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Sunday, March 25, 2012

The Brain of the Alzheimer's CAREGIVER


By Claudia Marshall-Apers
Alzheimer's Reading Room

A spider sits in the middle of its web, spinning.

That spider is the brain of the Alzheimer's sufferer.

You jump into the web to help free the Alzheimer's sufferer. Instead you become trapped in the web as well.


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The spider wraps you around and around with its amyloid plaques and tangles. You suddenly feel like a cocoon, unable to move. Oddly, no one is jumping in to free YOU, the accidental caregiver.

This makes you angry.

But you are too busy dealing with the situation to dwell on it. Yet you don't know how you can keep this up and for how long. What if something happens to me? You feel pretty sure that it will.

Slowly, you figure out how to function in this position in which you find yourself.

Somehow you learn how to breathe, move and meet your own needs as well as those of the Alzheimer's sufferer that you are helping.

You find out that the more you smile and create positive fun experiences for both you and the Alzheimer's sufferer the better they are and the better you are.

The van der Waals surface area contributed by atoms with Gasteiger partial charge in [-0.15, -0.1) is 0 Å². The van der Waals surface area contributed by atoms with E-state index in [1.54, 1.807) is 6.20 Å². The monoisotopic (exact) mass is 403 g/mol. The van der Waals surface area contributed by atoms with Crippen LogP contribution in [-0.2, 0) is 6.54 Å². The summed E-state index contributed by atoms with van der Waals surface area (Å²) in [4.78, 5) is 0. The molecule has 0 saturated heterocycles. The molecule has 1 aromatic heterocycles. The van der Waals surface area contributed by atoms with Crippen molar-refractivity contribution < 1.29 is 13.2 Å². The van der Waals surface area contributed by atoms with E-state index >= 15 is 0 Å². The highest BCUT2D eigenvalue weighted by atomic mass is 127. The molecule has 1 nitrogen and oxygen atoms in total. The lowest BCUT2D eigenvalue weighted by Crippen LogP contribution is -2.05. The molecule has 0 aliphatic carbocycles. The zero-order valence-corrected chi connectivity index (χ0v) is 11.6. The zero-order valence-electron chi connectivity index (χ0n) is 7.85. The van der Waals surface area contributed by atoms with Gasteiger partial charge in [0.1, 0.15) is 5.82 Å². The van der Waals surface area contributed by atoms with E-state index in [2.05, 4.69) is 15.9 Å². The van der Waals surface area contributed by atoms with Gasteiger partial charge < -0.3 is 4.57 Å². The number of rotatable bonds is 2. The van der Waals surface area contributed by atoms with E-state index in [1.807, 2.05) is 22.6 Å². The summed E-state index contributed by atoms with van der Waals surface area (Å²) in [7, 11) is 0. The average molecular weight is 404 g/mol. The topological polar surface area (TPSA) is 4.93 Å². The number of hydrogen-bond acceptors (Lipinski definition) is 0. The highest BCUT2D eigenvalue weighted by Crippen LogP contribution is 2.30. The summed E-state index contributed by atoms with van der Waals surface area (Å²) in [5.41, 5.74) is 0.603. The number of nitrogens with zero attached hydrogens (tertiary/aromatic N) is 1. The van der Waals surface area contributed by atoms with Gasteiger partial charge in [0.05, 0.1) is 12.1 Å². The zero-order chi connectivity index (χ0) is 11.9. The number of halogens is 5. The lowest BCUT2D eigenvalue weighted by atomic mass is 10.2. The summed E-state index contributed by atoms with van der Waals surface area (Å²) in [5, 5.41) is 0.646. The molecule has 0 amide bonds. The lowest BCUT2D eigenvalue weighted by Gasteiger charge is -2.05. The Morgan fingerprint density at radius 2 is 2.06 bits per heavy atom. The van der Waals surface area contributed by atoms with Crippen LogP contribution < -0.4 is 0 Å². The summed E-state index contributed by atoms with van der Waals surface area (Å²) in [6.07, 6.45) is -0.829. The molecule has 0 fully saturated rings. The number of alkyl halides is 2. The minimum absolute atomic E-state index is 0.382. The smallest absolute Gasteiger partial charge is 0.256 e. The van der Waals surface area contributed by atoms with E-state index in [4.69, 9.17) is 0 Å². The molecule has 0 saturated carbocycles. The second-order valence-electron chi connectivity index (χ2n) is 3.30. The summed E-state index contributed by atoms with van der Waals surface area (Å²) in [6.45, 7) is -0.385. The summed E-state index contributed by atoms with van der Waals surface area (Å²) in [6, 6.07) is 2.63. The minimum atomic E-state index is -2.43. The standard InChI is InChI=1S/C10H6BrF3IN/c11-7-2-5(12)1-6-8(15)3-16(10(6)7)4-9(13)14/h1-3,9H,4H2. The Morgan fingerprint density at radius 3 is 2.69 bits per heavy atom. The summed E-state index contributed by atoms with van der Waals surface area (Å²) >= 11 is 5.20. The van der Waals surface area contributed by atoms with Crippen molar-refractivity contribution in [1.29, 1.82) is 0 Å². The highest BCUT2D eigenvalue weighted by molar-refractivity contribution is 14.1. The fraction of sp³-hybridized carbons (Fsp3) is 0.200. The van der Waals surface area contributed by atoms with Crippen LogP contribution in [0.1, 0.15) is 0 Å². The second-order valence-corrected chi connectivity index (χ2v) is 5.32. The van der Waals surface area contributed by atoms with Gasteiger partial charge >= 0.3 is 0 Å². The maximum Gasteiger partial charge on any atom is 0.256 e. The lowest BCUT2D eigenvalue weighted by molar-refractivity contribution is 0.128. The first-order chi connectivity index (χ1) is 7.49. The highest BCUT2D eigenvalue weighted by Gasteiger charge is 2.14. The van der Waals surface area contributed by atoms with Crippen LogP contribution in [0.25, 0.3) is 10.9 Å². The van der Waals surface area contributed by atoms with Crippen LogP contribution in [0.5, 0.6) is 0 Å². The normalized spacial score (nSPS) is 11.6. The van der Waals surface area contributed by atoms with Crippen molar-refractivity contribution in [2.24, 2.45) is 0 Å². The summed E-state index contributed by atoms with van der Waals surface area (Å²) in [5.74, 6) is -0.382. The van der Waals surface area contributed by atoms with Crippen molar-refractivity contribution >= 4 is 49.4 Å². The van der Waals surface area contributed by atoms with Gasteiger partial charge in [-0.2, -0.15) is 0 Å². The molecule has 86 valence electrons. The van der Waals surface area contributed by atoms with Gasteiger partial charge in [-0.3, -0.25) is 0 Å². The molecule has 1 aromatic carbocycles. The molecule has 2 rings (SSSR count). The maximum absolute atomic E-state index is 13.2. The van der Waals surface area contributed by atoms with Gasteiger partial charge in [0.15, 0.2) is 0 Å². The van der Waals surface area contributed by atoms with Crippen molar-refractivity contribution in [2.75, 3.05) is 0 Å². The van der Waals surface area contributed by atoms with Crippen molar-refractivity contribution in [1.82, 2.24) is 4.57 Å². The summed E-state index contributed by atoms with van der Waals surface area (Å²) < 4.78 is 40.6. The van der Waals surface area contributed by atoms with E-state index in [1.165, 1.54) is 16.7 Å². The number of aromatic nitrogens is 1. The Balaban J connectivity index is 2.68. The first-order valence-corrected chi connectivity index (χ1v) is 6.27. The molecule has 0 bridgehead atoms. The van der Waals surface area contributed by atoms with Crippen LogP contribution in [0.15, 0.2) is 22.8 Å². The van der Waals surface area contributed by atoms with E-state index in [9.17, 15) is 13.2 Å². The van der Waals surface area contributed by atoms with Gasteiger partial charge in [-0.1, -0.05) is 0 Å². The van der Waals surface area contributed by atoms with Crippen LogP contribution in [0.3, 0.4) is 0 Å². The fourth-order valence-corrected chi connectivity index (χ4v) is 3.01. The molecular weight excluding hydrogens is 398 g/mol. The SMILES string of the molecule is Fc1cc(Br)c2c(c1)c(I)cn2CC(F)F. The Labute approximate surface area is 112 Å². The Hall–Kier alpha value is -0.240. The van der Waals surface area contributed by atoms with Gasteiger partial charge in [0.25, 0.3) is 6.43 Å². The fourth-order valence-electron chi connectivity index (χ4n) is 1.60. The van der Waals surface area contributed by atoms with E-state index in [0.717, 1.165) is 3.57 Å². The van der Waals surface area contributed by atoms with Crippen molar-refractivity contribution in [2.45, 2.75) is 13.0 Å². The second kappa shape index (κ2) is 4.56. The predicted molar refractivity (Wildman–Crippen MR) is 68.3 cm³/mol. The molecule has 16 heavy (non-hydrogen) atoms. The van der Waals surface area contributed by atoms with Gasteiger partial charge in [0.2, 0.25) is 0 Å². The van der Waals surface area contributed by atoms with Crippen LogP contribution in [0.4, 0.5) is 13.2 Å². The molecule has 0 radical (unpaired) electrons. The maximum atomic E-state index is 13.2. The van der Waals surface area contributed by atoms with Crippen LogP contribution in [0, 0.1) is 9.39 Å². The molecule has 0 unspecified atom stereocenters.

They smile. They laugh. They say things that make you smile and laugh.

You begin to break free.

You have figured out how to provide Sustainable Caregiving.

The spider has not devoured you. A wing emerges. You have become a butterfly.



Claudia Marshall-Apers is the full-time caregiver to her mom, Pauline, who is in the moderate to severe stages of Alzheimer's/dementia. Claudia is a transplant from New York where she was born and raised and now lives in the beautiful landscape of Rio Rancho New Mexico with her husband and 18 and 21-year-old sons, when they are home, along with their dog Cinnamon. Claudia holds a Master's in Art Education and is currently working on a series of artwork about Alzheimer's/dementia.

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